June 26, 2016 Leave a comment
In the previous blog post, I went through steps 1 – 6 for building a SQL Server 2016 BI development VM on Microsoft Azure:
1. Provision the Azure VM using SQL Server 2016 developer image
2. Configure the SSAS/SSRS services
3. Install development software
4. Install sample databases
5. Integrate SSRS and Power BI Service
6. Install and configure Personal Power BI Gateway
7. Install and configure Enterprise Power BI Gateway and setup SSAS connection
This blog post details the last step, installing and configuring Power BI Enterprise Gateway and setting up live connections to Azure VM hosted SSAS from online Power BI services.
In the previous blog post, the personal Gateway has been setup on the Azure VM that allows the Power BI services to refresh/load data from the data sources hosted in the Azure VM. However, there is one important feature missing from personal Gateway, the support of live connections to SSAS, which is only available in the Enterprise edition of Power BI Gateway.
Considering the importance of the live SSAS connection feature, which empowers Power BI to be the visualization front-end of an enterprise-class BI solution, the Azure-based development environment we are building now need to be able to support and test this feature.
Therefore I downloaded the Enterprise Power BI Gateway, installed on the Azure VM, and configured the data source connection and service account/credentials on Power BI services.
Everything seems simple and going pretty smoothly, however, when we I was trying to access the dataset or report in Power BI services, I got this error.
After a little bit more researching on how SSAS live connection works, I’ve learnt that the stored credentials I configured in the Data Source Settings (snapshot above) only setup the initial connection to the SSAS services, and the actual queries are executed based on individual user’s permissions. For the SSAS services to know which user the current query is from, along with the query itself, the EffectiveUserName property (in the format of UPN) of the Power BI user, who started the query through UI interaction, is also passed through Enterprise Gateway to the SSAS. The UPN passed from Power BI needs to match a windows account in the local Active Directory (which is the Power BI user’s mapping account in the on-premise Active Directory). SSAS will then check the Analysis Services roles of the matched windows account and decide whether or not to execute the query.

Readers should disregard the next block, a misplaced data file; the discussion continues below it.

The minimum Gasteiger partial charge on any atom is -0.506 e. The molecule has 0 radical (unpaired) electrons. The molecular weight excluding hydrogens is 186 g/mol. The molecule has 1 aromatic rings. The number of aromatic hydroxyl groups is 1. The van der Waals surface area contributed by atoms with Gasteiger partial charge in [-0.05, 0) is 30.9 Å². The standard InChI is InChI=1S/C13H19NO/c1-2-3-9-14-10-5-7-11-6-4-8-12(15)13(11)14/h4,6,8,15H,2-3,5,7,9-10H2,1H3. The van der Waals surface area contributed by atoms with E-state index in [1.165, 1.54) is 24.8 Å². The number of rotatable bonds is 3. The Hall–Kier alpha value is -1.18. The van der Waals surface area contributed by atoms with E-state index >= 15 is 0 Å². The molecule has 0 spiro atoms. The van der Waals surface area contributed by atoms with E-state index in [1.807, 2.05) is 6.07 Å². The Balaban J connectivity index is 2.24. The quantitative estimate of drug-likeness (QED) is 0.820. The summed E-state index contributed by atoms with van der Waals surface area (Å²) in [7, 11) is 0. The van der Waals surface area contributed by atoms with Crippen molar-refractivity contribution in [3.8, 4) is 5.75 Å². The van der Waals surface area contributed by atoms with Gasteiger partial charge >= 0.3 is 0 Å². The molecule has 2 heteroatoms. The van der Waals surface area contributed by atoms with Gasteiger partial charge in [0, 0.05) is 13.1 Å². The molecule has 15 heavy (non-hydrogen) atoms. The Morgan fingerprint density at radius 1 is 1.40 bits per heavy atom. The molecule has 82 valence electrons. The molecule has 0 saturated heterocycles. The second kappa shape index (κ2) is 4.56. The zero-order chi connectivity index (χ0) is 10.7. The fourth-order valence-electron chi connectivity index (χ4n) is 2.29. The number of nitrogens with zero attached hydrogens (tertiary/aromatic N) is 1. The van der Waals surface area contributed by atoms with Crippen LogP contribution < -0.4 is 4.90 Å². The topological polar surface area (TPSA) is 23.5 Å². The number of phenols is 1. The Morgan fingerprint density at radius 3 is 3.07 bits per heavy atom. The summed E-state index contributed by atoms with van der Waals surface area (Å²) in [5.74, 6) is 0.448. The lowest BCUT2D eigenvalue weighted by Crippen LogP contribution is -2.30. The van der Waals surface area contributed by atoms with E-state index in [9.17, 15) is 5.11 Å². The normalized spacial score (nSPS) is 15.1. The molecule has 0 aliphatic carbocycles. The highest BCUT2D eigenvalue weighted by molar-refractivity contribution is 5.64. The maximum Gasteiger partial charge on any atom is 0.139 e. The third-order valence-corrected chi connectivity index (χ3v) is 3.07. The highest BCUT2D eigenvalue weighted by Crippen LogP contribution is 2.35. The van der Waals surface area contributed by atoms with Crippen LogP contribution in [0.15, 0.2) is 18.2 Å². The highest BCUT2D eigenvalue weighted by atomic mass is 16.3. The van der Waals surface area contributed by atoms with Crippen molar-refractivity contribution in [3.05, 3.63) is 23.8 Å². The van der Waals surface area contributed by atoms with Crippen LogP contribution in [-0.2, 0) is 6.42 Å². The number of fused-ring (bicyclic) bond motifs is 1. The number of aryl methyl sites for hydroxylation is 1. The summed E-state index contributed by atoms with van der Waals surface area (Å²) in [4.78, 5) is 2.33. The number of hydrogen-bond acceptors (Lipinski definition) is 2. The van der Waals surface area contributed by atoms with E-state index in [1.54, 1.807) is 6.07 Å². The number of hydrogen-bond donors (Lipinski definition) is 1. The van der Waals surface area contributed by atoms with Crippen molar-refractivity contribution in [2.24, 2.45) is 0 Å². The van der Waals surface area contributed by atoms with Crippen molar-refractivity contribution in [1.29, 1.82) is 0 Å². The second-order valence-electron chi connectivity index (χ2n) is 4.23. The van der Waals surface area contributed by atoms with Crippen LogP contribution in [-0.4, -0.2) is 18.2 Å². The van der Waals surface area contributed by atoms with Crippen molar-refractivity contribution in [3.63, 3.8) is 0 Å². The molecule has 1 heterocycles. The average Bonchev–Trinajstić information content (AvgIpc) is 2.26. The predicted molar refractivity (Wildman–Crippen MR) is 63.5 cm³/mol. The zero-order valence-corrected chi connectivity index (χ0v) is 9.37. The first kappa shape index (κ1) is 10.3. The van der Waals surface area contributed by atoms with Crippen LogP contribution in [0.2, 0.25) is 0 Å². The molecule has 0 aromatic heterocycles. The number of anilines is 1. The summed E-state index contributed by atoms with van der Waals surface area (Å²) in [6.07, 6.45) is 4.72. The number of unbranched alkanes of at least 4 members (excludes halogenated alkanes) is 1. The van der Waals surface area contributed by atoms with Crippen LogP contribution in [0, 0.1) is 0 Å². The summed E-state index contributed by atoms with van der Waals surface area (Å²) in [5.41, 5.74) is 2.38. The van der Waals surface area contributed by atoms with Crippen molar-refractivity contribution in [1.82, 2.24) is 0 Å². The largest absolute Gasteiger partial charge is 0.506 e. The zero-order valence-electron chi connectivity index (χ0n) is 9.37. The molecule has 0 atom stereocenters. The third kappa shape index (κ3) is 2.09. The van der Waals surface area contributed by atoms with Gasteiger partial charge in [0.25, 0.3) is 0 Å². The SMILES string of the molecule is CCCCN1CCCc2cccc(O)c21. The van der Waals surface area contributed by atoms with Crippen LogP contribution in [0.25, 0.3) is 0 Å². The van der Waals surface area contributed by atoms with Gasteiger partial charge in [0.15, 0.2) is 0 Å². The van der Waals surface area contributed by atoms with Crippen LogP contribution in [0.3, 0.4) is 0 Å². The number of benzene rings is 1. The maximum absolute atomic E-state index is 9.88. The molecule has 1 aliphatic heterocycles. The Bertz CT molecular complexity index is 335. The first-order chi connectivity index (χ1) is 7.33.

After understanding how SSAS live connection works, we can now list the requirements we need to meet in order to get the SSAS live connection working in our Azure VM environment:
- The Azure VM need to be in an Active Directory Domain
- For each Power BI user, a corresponding windows account need to be created in the Active Directory.
- The UPN of the Power BI user account need to be mapped to the UPN of the windows account
- The windows account need to be added into the appropriate Analysis Service role
Based on the requirements above, I gave it a try to setup the SSAS live connection in the following steps:
Firstly, I promoted the Azure VM to be a Domain Controller so that the Azure VM itself will be in the domain.
Then, I created a windows account (linxiaodev\linxiao.ma) with UPN like email@example.com (which is the mapping account for the Power BI user)
and added the account into the “Users” role in SSAS.
Next, I went to the “Map user names” panel on the Power BI portal and added a rule to map the UPN of a Power BI user account to the UPN of the windows account we created.
Now, all the settings have been done and the datasets and reports on the Power BI services started to get data through from the live SSAS data source.